Pharmacist management of hypertension could cut GP workload, study suggests
The majority of people starting a new antihypertensive medication could be supported by pharmacists without the need of seeing their GP again, a study of over 130,000 patients has suggested.
The research from the University of Oxford found that only 4.5% of patients who visited a pharmacist about their new treatment were referred to a GP, with many issues being dealt with directly by the pharmacist.
Researchers have said that training pharmacists for extended prescribing roles could cut GP consultations and reduce the workload for the ‘already overstretched general practice’.
The study, published in the BJGP, set out to understand what influences whether a patient is referred to a GP by a pharmacists after they start a new antihypertensive treatment.
The researchers said that while the burden of hypertension in primary care is high, and alternative models of care - such as pharmacist management - have shown promise, the data detailing the outcomes is lacking.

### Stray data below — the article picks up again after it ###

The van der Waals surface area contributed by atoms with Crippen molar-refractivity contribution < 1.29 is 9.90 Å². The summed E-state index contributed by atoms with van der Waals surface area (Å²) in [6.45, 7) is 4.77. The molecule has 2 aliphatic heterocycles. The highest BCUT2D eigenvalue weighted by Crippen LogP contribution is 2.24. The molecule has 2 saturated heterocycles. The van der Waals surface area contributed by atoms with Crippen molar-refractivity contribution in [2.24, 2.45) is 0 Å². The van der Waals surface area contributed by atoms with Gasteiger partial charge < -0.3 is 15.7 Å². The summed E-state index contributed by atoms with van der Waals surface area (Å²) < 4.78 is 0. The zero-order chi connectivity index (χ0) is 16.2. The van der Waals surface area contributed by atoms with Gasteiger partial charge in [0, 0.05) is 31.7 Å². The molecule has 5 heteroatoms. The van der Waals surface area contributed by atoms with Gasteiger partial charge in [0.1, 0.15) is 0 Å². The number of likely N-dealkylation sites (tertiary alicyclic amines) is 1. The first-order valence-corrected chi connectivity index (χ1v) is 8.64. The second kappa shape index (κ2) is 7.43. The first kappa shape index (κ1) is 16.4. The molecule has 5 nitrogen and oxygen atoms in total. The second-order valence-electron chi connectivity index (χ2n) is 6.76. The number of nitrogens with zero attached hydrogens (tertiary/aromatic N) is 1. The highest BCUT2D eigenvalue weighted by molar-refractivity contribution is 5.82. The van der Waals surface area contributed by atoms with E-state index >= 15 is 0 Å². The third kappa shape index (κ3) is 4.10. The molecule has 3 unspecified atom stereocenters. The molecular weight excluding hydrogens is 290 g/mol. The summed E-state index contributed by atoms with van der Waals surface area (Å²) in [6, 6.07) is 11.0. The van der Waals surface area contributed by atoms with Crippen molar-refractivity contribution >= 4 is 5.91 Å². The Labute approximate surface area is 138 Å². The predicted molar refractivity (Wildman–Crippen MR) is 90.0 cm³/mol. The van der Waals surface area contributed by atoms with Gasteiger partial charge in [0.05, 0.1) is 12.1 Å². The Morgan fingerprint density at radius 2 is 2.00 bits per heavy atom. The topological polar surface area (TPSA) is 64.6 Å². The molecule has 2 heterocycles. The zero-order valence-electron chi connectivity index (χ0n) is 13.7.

The team analysed 131,419 hypertension patients presenting to a community pharmacy in England with a newly prescribed antihypertensive medication, between 2011 and 2012.
They saw that a 'total of 5,895 patients (4.5%) were referred back by a pharmacist to a GP within the first two weeks of starting a new antihypertensive medication'.
And wrote: ‘Patients reporting side effects from their new medication were the most likely to be referred to their GP in this cohort of 131,419 patients. The likely responses from clinicians to the development of such side effects could include dose reductions or switching to alternative medications.
‘Pharmacists are highly trained in the use and management of medications, and so these changes are within their professional capacity. An extended prescribing role for community pharmacists could reduce referral of routine cases to an already overstretched general practice, but would require many to undertake further training.'
Parents have also been told to take their child to pharmacists instead of a GP for minor ailments, as part of a campaign to cut consultations.